In 2007, I began interviewing returning soldiers from the Iraq and Afghanistan wars. I expected to hear chest thumping and Fox News-like talking points like “We are fighting them over there so we don’t have to fight them over here.” I heard none of that from the soldiers. I heard profound remorse and anger about their participation in U.S. interventions in the Middle East. Many of the vets have become radicals and anarchists. Who would think that the American military would be an incubator for anti war activism? Unfortunately a little too late?
When I began interviewing returning veterans, I felt that I should also hear from someone from Iraq. I interviewed an Iraqi woman, an academic in Portland, Oregon. In the course of our conversation, I asked her what she thought about the U.S. invasion of Iraq. She answered, “I thank America for removing Saddam Hussein, but did you have to destroy my entire country?” That statement stuck with me, and it inspired a new project. After spending some years interviewing and giving voice to the soldiers, I felt we needed to hear from those “others” affected by our wars. Both the soldiers and refugees have something to tell us about war and the aftermath of war.
In 2010, I began interviewing Iraqi refugees who fled their homes and came to the U.S. I thought that I’d use the same methodology and format as my book about soldiers and homecoming. In my book, Exit Wounds: Soldiers’ Stories – Life After Iraq and Afghanistan, 2015, I interviewed the participants and took pictures of them. There are 50 oral histories and 50 pictures in the book.
I tried to create a similar photo series with Iraqi and Syrian refugees1, but it just didn’t work. The photographs of the people didn’t tell stories. After several sessions, I realized from the conversations, that when one leaves their home, under the cover of darkness with a kid under each arm, you can’t take much with you except some practical items and maybe one or two mementos. It became clear that the carried items tell the story. I began to ask recent refugees in several U.S. cities to share those things with me. I photographed the objects, I made 13" x 19" archival prints and asked the participant to write on the photograph why that item above all others, was so important that they chose to carry it on their long journey to America. The results speak volumes about being uprooted and displaced, about loss, and the preservation of identity. What was carried? What was left behind?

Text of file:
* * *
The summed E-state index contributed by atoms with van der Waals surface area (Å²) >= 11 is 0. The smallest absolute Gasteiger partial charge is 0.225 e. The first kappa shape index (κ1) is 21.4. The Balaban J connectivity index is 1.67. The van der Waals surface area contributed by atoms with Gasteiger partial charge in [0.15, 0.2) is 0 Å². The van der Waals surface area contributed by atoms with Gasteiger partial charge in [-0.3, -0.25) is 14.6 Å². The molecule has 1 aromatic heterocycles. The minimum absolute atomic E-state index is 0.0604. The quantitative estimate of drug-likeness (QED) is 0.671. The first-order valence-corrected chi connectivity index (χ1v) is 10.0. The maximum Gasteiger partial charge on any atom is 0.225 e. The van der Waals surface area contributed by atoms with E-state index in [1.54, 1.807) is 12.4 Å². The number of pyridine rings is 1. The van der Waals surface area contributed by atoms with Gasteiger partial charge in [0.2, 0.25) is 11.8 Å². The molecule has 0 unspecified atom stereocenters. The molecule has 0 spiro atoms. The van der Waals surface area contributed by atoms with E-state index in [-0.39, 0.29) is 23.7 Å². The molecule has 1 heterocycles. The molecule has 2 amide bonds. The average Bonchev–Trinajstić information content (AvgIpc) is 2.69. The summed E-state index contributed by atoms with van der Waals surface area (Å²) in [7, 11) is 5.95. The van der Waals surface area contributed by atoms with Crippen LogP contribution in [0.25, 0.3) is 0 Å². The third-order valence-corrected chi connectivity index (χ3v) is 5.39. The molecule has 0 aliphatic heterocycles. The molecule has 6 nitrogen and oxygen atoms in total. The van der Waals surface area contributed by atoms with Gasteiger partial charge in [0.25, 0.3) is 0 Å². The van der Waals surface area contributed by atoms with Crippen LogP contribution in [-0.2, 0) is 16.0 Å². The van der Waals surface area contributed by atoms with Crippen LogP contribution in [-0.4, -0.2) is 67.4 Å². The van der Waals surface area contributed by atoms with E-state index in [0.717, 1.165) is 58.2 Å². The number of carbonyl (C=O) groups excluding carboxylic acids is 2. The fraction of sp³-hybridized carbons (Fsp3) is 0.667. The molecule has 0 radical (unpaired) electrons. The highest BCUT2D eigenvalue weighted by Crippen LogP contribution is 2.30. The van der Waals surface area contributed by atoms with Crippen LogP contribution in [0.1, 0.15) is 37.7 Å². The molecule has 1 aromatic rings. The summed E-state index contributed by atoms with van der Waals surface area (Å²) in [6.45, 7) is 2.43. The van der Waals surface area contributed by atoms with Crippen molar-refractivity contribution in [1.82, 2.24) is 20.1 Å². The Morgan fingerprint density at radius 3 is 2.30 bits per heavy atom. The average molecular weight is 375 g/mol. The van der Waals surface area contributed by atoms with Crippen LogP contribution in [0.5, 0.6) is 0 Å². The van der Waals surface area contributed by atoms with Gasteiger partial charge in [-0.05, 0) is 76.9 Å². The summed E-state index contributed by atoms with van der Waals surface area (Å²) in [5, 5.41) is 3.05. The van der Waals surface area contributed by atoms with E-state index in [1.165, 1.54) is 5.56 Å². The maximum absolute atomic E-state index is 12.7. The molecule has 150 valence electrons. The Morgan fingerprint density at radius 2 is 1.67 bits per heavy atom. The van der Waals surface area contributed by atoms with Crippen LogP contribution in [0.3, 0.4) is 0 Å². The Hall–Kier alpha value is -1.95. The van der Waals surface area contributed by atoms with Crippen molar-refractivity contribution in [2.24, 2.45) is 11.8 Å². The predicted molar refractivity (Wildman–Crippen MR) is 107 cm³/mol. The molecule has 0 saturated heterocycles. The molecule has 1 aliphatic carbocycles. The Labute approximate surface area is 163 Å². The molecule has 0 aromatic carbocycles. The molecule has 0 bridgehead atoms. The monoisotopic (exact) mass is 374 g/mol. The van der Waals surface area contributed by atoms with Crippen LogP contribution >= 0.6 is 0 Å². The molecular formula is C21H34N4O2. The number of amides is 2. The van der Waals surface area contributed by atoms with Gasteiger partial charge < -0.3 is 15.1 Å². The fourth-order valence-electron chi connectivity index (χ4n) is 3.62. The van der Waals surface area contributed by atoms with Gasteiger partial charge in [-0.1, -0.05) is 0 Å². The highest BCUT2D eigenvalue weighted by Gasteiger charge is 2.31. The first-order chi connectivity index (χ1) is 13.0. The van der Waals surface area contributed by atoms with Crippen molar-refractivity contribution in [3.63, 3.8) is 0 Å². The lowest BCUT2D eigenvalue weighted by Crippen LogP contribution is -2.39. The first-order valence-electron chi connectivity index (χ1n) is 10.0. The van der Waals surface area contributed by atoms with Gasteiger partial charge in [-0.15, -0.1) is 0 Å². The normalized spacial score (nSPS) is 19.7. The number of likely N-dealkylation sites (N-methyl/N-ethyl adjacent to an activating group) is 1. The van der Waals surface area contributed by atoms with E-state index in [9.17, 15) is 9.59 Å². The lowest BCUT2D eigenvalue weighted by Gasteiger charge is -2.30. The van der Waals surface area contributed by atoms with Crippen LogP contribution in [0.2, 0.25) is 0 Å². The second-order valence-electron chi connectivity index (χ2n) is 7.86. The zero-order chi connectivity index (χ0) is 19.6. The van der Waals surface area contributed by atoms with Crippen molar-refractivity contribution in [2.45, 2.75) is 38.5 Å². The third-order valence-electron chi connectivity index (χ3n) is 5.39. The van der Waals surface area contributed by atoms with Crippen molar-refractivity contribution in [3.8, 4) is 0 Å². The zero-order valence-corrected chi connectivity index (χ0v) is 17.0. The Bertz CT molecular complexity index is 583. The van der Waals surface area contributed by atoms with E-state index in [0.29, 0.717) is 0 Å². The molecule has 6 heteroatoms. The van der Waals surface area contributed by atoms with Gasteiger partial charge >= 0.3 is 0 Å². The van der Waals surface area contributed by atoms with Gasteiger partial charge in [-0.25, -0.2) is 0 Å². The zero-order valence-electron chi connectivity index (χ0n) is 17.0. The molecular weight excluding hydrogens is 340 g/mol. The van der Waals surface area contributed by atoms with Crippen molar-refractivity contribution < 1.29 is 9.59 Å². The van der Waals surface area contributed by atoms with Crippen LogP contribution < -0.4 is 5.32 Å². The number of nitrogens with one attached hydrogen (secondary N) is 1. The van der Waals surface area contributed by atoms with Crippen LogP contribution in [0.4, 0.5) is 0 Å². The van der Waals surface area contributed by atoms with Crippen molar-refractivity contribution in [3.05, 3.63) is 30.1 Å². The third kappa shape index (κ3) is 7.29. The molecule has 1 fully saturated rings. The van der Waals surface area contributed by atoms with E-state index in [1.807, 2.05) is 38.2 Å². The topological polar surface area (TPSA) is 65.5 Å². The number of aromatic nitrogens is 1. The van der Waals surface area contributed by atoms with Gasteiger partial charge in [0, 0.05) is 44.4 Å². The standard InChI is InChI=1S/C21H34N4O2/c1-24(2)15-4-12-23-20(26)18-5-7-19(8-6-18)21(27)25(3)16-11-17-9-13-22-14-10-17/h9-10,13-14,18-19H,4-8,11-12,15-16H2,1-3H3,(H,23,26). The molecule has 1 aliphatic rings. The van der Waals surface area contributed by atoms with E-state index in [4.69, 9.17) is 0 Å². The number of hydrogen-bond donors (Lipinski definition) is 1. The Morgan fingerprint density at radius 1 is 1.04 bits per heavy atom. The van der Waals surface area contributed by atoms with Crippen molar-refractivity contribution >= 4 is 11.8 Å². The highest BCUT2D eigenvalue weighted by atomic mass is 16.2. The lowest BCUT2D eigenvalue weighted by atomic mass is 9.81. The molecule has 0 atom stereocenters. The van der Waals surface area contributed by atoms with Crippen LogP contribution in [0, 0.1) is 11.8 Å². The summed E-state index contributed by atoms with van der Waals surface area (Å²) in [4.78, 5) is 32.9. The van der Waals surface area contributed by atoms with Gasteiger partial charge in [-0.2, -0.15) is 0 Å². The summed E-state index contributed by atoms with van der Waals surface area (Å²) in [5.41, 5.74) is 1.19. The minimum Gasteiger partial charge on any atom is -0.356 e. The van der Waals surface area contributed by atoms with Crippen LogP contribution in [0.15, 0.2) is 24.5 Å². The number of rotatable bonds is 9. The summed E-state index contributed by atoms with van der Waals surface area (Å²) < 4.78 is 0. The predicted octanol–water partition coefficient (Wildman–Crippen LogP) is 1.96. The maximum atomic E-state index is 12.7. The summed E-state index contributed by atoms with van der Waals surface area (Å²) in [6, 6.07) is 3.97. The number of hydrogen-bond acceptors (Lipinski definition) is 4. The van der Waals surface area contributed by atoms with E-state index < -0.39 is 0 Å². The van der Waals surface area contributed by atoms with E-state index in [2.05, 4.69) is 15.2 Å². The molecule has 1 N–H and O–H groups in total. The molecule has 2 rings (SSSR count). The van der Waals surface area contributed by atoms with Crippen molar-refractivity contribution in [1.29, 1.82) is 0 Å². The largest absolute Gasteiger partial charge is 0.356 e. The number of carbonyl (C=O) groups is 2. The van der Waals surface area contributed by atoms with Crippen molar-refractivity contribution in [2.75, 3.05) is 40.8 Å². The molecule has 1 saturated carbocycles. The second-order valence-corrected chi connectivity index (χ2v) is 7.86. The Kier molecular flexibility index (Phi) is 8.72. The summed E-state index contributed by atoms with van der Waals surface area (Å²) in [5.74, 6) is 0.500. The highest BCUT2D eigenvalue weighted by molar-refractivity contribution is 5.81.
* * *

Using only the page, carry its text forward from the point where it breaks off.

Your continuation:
I realized that the objects and the stories help those of us who see them feel compassion and an intimate empathy. What would I take with me? But the more powerful understanding is the realization, of what was left behind. What was left behind was everything else; homes, friends, family, school, careers, culture, and history.
The stories tell how similar we all are. Circumstances and zip codes determine what kind of lives we will live. When we try to walk in “others” shoes, we become more human. When we understand that those “others” are not as different as the media and that politicians make them out to be. When we see tired, hungry, and desperate families arriving in inflatable boats, walking by the thousands to refugee camps, we have to understand that we would look just like them if we lived in a war zone, or were victims of a natural disaster. Those tired, desperate people might also be teachers, doctors, engineers, or homemakers. Their objects tell us how similar we are. What would you choose? A picture of your mother, bible, a Qur’an, a ring, a teapot, maybe even a Barbie doll? Yes all of these things travelled from Iraq and Syria to your neighborhood. We aren’t as different as we think. Certainly those who fan the flames of “us” and “them” profit by spreading fear and hatred for personal political gain and try to keep them out by persecuting based on foreign-ness or religion. History has demonstrated that it works.
Hopefully, the object photos and stories can help to break down xenophobia and share our common humanity and help to build bridges and defeat those who try to manipulate us to distrust our fellow humans who just happened to find themselves in the way of an ill-conceived and poorly prosecuted war of choice on the people of Iraq. We need to remind ourselves of our good fortune as well as our responsibility for those who have been affected by our reckless interventions in the Middle East. Please listen with your heart to the stories scribed by our new American neighbors.
—Jim Lommasson, 2016
1 Since 2003, five million Iraqis and more than five million Syrians have fled their homes due to war, conflict, and destruction. Many of the recent Syrian refugees are displaced Iraqi refugees who fled to the “safer” Syria that later became a very dangerous place.
Jim Lommasson is a recipient of the Dorothea Lange–Paul Taylor Prize from The Center for Documentary Studies at Duke University.